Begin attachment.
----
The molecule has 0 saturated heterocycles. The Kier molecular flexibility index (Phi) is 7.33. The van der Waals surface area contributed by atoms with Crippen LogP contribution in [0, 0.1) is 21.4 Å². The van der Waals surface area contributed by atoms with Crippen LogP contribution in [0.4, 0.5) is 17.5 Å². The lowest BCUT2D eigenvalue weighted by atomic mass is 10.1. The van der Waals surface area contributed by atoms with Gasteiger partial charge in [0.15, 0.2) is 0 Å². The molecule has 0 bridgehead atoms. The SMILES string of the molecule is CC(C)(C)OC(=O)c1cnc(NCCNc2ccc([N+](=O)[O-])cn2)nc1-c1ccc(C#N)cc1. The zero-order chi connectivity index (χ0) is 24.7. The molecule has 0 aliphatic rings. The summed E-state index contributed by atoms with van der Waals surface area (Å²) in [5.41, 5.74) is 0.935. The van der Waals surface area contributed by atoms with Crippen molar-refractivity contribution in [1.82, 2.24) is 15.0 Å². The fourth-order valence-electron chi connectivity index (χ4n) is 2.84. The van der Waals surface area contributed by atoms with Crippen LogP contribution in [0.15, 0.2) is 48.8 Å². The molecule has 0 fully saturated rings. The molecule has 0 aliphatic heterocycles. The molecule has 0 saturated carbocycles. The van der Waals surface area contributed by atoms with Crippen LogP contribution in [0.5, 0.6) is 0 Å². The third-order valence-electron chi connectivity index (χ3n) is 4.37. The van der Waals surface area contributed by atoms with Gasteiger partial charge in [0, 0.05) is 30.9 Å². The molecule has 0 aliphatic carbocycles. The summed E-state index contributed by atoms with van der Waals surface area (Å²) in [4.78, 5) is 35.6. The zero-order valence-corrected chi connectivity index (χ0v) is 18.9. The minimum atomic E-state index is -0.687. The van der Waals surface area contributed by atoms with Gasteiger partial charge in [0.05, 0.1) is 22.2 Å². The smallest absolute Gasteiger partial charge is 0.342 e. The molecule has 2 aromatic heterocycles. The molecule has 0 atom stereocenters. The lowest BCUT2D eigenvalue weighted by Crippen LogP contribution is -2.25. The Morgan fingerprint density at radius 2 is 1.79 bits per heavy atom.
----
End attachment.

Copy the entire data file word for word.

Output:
The molecule has 0 saturated heterocycles. The Kier molecular flexibility index (Phi) is 7.33. The van der Waals surface area contributed by atoms with Crippen LogP contribution in [0, 0.1) is 21.4 Å². The van der Waals surface area contributed by atoms with Crippen LogP contribution in [0.4, 0.5) is 17.5 Å². The lowest BCUT2D eigenvalue weighted by atomic mass is 10.1. The van der Waals surface area contributed by atoms with Gasteiger partial charge in [0.15, 0.2) is 0 Å². The molecule has 0 bridgehead atoms. The SMILES string of the molecule is CC(C)(C)OC(=O)c1cnc(NCCNc2ccc([N+](=O)[O-])cn2)nc1-c1ccc(C#N)cc1. The zero-order chi connectivity index (χ0) is 24.7. The molecule has 0 aliphatic rings. The summed E-state index contributed by atoms with van der Waals surface area (Å²) in [5.41, 5.74) is 0.935. The van der Waals surface area contributed by atoms with Crippen molar-refractivity contribution in [1.82, 2.24) is 15.0 Å². The fourth-order valence-electron chi connectivity index (χ4n) is 2.84. The van der Waals surface area contributed by atoms with Crippen LogP contribution in [0.15, 0.2) is 48.8 Å². The molecule has 0 fully saturated rings. The molecule has 0 aliphatic heterocycles. The molecule has 0 saturated carbocycles. The van der Waals surface area contributed by atoms with Crippen LogP contribution in [0.5, 0.6) is 0 Å². The third-order valence-electron chi connectivity index (χ3n) is 4.37. The van der Waals surface area contributed by atoms with Gasteiger partial charge in [0, 0.05) is 30.9 Å². The molecule has 0 aliphatic carbocycles. The summed E-state index contributed by atoms with van der Waals surface area (Å²) in [4.78, 5) is 35.6. The zero-order valence-corrected chi connectivity index (χ0v) is 18.9. The minimum atomic E-state index is -0.687. The van der Waals surface area contributed by atoms with Gasteiger partial charge in [0.05, 0.1) is 22.2 Å². The smallest absolute Gasteiger partial charge is 0.342 e. The molecule has 2 aromatic heterocycles. The molecule has 0 atom stereocenters. The lowest BCUT2D eigenvalue weighted by Crippen LogP contribution is -2.25. The Morgan fingerprint density at radius 2 is 1.79 bits per heavy atom.